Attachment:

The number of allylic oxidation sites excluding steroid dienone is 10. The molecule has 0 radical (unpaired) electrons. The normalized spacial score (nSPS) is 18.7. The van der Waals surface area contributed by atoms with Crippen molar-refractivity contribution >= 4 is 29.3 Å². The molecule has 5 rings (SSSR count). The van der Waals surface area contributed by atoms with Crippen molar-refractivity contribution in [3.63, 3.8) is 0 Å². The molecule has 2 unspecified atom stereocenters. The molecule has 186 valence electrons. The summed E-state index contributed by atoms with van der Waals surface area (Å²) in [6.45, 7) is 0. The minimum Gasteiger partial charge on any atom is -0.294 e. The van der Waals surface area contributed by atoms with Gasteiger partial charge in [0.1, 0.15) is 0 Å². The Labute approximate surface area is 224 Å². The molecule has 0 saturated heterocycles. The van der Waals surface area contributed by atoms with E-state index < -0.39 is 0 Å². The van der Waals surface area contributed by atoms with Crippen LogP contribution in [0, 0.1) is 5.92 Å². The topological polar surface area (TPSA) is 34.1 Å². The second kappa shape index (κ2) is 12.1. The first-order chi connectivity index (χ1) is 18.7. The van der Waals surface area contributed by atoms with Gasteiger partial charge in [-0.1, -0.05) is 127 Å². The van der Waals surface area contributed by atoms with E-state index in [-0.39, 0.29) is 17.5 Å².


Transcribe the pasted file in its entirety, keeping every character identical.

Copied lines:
The number of allylic oxidation sites excluding steroid dienone is 10. The molecule has 0 radical (unpaired) electrons. The normalized spacial score (nSPS) is 18.7. The van der Waals surface area contributed by atoms with Crippen molar-refractivity contribution >= 4 is 29.3 Å². The molecule has 5 rings (SSSR count). The van der Waals surface area contributed by atoms with Crippen molar-refractivity contribution in [3.63, 3.8) is 0 Å². The molecule has 2 unspecified atom stereocenters. The molecule has 186 valence electrons. The summed E-state index contributed by atoms with van der Waals surface area (Å²) in [6.45, 7) is 0. The minimum Gasteiger partial charge on any atom is -0.294 e. The van der Waals surface area contributed by atoms with Gasteiger partial charge in [0.1, 0.15) is 0 Å². The Labute approximate surface area is 224 Å². The molecule has 0 saturated heterocycles. The van der Waals surface area contributed by atoms with E-state index < -0.39 is 0 Å². The van der Waals surface area contributed by atoms with Crippen LogP contribution in [0, 0.1) is 5.92 Å². The topological polar surface area (TPSA) is 34.1 Å². The second kappa shape index (κ2) is 12.1. The first-order chi connectivity index (χ1) is 18.7. The van der Waals surface area contributed by atoms with Gasteiger partial charge in [-0.1, -0.05) is 127 Å². The van der Waals surface area contributed by atoms with E-state index in [-0.39, 0.29) is 17.5 Å².